Here’s how Earth looks from the most advanced weather satellite of US

GOES-17, the latest weather satellite by the US National Oceanic and Atmospheric Administration’s (NOAA) has sent its first official image of the Earth, after three months of its launch into the space. Captured on May 20th, the views are incredible and are made available to the public today. The satellite was able to capture this amazing image even though it is having some problem in one of its instruments. 

The satellite GOES-17 was mainly launched to work with another NOAA satellite GOES-16, which went into the space in the year 2016. Both the satellites are the part of GOES-R series, which will scan major part of the western hemisphere from the coast of Africa to New Zealand. The observations are made from 22,300 miles above the earth. The primary objective of this weather satellite send by the US is to monitor droughts, hurricanes, wildfires, droughts, fog, and lighting. Both the spacecraft send the pictures of our planet from time to time. 

The latest snapshot that came out today is of the western hemisphere, taken by the GOES-17 instrument, known as Advanced Baseline Imager (ABI) that scans the Earth in 16 spectral bands, which include infrared, visible and near-infrared channels. All these bands allow scientists to monitor the temperature and movements of the clouds in more depth so that we can get better weather forecasts than before.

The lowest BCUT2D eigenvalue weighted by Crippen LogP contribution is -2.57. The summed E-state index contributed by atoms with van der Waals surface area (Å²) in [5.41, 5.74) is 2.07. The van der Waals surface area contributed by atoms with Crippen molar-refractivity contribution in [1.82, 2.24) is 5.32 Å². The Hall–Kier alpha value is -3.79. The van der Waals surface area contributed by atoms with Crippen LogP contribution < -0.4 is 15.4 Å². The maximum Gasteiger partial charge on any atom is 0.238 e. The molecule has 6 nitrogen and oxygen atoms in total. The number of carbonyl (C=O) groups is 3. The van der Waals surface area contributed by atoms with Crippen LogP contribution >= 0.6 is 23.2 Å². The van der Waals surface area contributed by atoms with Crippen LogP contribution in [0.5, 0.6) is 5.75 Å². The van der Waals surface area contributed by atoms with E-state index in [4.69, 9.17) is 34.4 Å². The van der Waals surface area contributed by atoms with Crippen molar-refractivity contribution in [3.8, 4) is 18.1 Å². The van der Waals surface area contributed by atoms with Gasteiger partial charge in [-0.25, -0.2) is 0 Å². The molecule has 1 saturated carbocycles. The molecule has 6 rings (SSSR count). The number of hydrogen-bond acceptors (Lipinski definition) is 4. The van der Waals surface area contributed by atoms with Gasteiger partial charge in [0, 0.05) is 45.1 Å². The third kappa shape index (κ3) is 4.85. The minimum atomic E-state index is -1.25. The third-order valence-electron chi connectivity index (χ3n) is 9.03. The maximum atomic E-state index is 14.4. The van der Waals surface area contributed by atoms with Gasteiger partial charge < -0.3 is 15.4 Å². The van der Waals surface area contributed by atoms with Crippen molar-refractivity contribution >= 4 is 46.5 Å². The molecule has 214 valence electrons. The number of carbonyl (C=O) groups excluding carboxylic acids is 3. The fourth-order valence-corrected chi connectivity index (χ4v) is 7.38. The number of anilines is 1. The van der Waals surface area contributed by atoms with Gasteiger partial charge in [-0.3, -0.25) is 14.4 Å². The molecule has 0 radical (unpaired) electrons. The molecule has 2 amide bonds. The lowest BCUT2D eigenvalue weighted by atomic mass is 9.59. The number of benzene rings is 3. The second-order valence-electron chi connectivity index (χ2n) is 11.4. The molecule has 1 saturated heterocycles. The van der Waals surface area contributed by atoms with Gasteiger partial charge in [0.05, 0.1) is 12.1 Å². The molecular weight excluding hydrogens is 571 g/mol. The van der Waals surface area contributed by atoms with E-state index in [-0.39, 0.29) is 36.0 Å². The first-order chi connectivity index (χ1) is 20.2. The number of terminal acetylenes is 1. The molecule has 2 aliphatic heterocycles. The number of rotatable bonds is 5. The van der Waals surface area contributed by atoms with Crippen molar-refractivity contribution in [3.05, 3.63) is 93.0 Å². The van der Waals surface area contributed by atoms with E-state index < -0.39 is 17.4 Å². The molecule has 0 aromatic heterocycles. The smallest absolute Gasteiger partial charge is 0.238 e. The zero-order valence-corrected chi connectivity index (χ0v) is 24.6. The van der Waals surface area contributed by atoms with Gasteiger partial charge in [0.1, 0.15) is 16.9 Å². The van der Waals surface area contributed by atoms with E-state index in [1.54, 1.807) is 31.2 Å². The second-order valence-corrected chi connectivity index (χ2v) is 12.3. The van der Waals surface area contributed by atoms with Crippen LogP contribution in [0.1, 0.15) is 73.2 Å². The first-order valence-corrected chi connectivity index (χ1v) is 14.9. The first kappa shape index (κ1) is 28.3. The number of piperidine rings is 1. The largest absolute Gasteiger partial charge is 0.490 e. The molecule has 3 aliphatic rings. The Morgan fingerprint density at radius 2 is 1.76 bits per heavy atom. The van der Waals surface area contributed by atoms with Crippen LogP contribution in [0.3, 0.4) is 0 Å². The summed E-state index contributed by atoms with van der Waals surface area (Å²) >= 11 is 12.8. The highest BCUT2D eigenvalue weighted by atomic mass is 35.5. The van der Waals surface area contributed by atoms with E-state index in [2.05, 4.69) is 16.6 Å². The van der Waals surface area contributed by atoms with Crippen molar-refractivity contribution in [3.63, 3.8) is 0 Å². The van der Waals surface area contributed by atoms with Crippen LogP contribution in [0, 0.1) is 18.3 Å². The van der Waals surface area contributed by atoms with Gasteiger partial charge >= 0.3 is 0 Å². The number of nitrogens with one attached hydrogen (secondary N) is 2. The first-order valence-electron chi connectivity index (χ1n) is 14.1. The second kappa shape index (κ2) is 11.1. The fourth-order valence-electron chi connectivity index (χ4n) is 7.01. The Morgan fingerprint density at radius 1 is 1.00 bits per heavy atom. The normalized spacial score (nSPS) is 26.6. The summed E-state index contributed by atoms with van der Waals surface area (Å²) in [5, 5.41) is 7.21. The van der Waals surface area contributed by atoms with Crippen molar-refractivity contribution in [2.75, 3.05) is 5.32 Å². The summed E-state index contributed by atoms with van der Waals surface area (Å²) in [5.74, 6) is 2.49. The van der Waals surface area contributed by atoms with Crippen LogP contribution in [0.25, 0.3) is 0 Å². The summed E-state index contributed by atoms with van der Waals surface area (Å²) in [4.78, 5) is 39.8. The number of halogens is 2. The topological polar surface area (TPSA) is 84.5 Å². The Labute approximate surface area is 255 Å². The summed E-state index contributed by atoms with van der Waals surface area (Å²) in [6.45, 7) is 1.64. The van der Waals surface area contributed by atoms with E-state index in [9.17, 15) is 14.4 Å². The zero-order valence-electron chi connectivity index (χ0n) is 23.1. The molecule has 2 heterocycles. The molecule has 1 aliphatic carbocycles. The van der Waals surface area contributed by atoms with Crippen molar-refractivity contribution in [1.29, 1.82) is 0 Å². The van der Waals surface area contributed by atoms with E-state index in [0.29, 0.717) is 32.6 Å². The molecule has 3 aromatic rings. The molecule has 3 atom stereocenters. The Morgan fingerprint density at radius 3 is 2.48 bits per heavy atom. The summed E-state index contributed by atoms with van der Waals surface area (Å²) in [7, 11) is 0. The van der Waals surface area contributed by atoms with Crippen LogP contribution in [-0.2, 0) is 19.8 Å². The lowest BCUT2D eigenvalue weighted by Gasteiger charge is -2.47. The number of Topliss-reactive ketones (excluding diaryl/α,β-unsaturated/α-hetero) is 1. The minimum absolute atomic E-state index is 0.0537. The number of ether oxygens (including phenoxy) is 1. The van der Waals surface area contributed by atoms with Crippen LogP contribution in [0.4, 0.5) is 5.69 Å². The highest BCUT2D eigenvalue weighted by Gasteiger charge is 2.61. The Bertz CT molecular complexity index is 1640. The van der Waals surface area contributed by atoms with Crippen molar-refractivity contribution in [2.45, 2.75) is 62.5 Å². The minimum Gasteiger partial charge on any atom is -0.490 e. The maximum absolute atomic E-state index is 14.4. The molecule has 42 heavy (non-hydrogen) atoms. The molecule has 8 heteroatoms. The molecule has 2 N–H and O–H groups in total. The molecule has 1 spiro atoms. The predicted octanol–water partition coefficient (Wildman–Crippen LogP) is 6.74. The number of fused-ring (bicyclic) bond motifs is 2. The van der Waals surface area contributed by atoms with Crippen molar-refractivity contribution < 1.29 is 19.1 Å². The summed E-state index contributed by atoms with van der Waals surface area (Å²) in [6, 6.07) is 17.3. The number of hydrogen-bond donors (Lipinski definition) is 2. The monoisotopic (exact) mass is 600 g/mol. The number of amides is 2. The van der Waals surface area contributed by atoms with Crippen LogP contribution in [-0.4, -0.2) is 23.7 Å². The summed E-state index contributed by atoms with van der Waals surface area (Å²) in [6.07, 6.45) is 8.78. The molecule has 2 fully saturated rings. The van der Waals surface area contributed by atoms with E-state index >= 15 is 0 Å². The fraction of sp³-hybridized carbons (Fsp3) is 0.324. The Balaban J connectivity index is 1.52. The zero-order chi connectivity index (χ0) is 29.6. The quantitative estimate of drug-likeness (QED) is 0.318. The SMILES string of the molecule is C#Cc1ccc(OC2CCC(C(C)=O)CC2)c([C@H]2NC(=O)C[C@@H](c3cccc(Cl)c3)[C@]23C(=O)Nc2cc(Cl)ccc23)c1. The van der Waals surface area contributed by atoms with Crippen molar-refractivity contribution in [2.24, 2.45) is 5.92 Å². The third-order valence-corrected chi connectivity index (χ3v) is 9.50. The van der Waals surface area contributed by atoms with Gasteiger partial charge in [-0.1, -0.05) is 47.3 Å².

However, as per the reports, the ABI on GOES-17 is facing some issues with its cooling system. This is causing the problem in the ABI as its infrared channel detectors are required to be cooled so that it can sense the incoming Infrared radiation coming from the Earth, says Jordan Gerth. Gerth is a research meteorologist at the University of Wisconsin, and he revealed the information in his email to the verge. 

The infrared radiation plays a significant role to detect clouds during the night time when the sunlight doesn’t reflect through the clouds and back into space. But if the detectors of ABI heats up, it will affect the quality of the images it will send. 

Though NASA and NOAA’s experts are working and trying to resolve the issue that disturbs the 13 spectral bands as soon as possible. According to the picture it has sent today, despite the problem of the cooling system, the ABI is still able to shoot some splendid views of the western hemisphere.